Mark Haddon’s ‘The Curious Incident of the Dog in the Night Time’ is *that* book. The hubby and I rarely read the same books but this was one which we were both agreed was fantastic. And news that the theatre production of the novel was headed to the Wales Millennium Centre meant tickets were quickly snapped up.
Brought to the stage by the National Theatre, with the script penned by Simon Stephens there was a great deal of scepticism as to how this novel would transfer. And of course, there was no doubt, in these hands it would be handled sensitively and with a trust instilled. On stage, much of the text of the novel is interwoven, the context of Christopher’s own book being turned into a play being a part of the production is a clever insertion, especially when Siobhan steps out of a situation to discuss this transfer with Christopher, which leads to a “clever” conclusion.
If you’ve not come across the novel, it is definitely worth the read. Taking in the character of Christopher Boone the tale follows the path of the whodunnit who, after being accused of the murder of his neighbour’s dog, goes on to undertake his own investigation, which leads to twists and turns, and challenges for Christopher. What makes the story more intriguing and adds the surrounding humour is the complexity of Christopher. A 15-year-old is a maths genius with ‘behavioural problems’ which take in an inability to receive physical contact and the inability to do anything other than tell the truth, and a true advocate of ‘stranger danger’.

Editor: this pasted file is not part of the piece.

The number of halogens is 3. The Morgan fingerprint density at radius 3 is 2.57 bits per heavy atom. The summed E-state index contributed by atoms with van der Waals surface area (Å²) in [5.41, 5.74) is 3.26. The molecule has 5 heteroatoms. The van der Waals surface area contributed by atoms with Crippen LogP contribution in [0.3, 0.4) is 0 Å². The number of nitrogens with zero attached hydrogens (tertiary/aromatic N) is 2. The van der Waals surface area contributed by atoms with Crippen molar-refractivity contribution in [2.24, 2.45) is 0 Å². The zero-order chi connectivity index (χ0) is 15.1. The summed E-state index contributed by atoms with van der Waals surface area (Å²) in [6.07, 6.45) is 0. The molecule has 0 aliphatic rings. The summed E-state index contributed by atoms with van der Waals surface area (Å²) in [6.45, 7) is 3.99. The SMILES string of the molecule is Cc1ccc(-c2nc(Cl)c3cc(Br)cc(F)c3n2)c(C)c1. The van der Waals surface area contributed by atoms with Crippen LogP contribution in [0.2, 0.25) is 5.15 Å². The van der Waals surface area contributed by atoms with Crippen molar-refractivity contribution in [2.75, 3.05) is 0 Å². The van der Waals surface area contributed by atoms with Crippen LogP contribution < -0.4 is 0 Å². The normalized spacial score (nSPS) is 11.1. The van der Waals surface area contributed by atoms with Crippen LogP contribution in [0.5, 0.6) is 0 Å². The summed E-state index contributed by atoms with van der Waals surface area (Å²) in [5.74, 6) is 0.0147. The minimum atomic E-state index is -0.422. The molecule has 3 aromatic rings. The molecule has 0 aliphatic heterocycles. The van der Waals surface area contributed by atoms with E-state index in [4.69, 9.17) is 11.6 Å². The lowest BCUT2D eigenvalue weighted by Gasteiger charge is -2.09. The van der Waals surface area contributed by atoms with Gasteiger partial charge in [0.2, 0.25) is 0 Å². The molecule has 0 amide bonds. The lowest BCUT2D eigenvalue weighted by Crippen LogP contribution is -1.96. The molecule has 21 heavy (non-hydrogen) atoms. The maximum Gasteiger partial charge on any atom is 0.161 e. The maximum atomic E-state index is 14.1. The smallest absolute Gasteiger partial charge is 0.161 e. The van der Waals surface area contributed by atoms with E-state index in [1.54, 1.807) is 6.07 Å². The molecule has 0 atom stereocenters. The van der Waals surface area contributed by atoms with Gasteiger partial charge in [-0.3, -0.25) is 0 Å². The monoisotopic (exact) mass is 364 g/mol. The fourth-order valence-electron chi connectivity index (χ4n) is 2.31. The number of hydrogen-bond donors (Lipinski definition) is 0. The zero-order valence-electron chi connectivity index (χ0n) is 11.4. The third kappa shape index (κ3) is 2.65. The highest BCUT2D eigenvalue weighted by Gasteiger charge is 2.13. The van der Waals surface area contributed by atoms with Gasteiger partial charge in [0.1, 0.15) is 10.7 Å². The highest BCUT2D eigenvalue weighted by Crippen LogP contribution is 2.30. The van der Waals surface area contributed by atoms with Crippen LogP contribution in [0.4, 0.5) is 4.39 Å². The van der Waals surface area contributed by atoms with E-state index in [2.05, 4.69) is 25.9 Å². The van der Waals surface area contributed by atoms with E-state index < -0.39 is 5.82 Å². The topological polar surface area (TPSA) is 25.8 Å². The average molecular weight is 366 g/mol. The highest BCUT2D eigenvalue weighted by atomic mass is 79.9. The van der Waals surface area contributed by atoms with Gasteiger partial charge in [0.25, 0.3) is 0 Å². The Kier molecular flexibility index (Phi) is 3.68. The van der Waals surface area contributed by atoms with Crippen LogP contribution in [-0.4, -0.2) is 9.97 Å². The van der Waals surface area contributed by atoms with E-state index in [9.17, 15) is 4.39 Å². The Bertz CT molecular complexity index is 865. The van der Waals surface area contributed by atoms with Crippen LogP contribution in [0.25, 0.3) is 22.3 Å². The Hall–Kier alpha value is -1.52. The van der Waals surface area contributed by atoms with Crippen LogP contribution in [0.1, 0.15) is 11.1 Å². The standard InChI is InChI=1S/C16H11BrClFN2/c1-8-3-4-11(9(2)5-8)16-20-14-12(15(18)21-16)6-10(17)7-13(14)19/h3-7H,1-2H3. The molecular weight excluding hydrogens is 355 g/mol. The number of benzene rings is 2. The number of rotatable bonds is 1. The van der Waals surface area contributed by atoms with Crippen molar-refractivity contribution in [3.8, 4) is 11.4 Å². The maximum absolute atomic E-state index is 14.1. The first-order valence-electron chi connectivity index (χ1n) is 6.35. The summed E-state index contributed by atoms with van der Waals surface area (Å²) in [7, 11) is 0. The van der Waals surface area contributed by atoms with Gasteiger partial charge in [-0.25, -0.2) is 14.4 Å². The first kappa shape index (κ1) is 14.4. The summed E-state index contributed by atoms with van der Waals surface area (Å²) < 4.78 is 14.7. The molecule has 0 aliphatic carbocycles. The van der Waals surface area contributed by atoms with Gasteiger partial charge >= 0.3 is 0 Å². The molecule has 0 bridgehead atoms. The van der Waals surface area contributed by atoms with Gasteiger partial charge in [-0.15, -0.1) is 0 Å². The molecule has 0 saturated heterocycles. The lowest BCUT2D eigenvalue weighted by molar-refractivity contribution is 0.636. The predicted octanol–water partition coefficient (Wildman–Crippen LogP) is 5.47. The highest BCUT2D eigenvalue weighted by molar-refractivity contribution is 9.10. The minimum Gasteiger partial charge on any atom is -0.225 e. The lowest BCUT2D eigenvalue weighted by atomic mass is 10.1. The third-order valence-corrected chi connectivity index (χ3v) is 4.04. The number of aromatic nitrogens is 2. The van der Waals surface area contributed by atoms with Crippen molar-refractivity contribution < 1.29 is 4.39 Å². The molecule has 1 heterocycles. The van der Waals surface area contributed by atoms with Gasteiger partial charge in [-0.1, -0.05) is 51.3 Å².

Transferred to the stage, what I loved most about the play was the use of sensory triggers to translate Christopher’s reactions, the use of sound which builds as Christopher’s mind overloads, the clever lighting box set which is multi-faceted in use- with hidden doors, a chalk board, a planning grid- the ability to create new environments, but more to translate Christopher’s moods and immerse the audience within them.
Christopher is played by Joshua Jenkins, absolutely awesomely, every physical characteristic consistently portrayed, and the ability to move the audience with the struggles and frustrations, whilst at the same time, allow the audience to laugh and enjoy the honesty of Christopher’s behaviour.
I loved Geraldine Alexander as Siobhan, the calmness which surrounded her and allowed Christopher to be teased out fully, to be nurtured and understood. Contrasting with the character of Ed, portrayed by Stuart Laing, with emotion that moved the audience to the edge as he tried to support Christopher as best as a parent can.
The simple staging, the use of white boxes and lighting to create scenes is so clever, which is accentuated through the choreography within the play, the train and underground scenes are absolutely amazing, adding in Christopher’s character and interpreting his mindset physically makes some great theatre.
Definitely exceeding expectations, the transference from book to stage has allowed the sensory impact which faces Christopher to be more fully explored, whilst remaining so true to the novel as not to disappoint.
The Curious Incident of the Dog in the Night-Time is on tour to November 2015.